Dave Skylark and his producer Aaron Rapaport run the celebrity tabloid show "Skylark Tonight". When they land an interview with a surprise fan, North Korean dictator Kim Jong-un, they are recruited by the CIA to assassinate him.
This is the story of teenage girl Steph, who is brought up by her fiery aunt Jude after her pregnant mother Jass and Vietnamese father are killed in a car crash. The arrival of her late ... See full summary »
A High powered NY litigator, hired to defend a murderer who avenged his young son's death, struggles with his own desires for success versus the moral wishes of his client to choose the ... See full summary »
A mysterious outsider's quiet life is turned upside down when he returns to his childhood home to carry out an act of vengeance. Proving himself an amateur assassin, he winds up in a brutal fight to protect his estranged family.
A modest man is suddenly seized from his apartment and interrogated by the police for what initially is presented as involving a stolen car, but its slowly revealed to involve a serial killing. Meanwhile Internal Affairs is investigating the manner in which the investigating officers work.Written by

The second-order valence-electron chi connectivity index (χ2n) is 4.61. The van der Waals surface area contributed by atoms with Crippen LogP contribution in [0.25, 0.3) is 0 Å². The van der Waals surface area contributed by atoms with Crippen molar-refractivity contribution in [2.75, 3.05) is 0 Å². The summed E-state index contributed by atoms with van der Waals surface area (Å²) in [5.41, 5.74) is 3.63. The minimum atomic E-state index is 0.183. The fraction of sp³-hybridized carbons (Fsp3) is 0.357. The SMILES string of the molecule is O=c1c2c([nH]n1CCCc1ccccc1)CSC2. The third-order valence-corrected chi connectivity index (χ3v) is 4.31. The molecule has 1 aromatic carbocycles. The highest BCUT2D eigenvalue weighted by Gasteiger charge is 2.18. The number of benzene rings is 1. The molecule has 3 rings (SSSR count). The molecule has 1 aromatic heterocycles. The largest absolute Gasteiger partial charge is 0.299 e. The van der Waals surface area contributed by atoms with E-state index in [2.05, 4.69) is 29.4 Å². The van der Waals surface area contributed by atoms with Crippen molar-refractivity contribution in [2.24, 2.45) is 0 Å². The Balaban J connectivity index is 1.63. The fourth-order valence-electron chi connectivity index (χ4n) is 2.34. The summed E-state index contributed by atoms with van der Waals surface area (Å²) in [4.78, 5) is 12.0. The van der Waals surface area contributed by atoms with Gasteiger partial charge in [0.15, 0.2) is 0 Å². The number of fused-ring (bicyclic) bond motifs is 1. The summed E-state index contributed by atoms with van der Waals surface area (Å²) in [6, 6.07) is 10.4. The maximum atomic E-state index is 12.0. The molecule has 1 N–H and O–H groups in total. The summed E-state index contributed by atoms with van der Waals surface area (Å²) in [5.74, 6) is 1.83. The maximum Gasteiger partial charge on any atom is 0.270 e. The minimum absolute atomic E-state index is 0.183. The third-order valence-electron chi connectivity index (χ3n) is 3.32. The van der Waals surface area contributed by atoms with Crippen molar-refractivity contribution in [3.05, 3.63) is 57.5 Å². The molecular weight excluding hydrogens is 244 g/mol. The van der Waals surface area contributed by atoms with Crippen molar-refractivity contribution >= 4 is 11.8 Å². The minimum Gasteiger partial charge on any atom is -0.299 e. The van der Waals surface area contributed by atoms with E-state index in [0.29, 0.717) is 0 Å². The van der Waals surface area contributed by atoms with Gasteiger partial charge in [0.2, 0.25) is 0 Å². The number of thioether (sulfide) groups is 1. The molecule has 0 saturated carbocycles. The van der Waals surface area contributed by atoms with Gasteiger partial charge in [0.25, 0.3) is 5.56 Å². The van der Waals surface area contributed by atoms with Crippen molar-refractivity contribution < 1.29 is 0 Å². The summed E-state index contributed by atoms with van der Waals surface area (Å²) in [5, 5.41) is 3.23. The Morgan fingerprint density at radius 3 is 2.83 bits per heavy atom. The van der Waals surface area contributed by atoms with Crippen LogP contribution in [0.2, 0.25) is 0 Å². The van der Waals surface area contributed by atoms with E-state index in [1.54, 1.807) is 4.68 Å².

John Sacksteder <email@example.com>
At the beginning of the New Yorker Video DVD, right before the main menu appears, a quote of Eddie Fleming fills the screen: "Just goes to show you how the mind works." At the very end, after the credits roll, a quote of Det. Steele fills the screen: "I don't know Mr. Fleming, how does the mind work?" But if you run the end credits a second time a different quote appears at the end, this time from Det. Prior: "It's about a fucking stolen fucking car you fucking fuckwit." See more »
A psychological chess match between a cop and a suspect
"The Interview" dedicates most of it's run time to a police interview (Aussie for interrogation) of a suspect in a stolen car case. The interview is supposed to be a process where questions are asked and answered in an attempt to discern the truth of a matter. In this film, however, one question leads to another and another and so on until the truth seems inextricably buried and the usually clear line between good and evil becomes blurred beyond recognition. An dark, claustrophobic, artfully presented all-business psychodrama out of Australia, "The Interview" will prove an enjoyable watch for those into mind game flicks. With good acting by all, special kudos to Weaving for an excellent performance.
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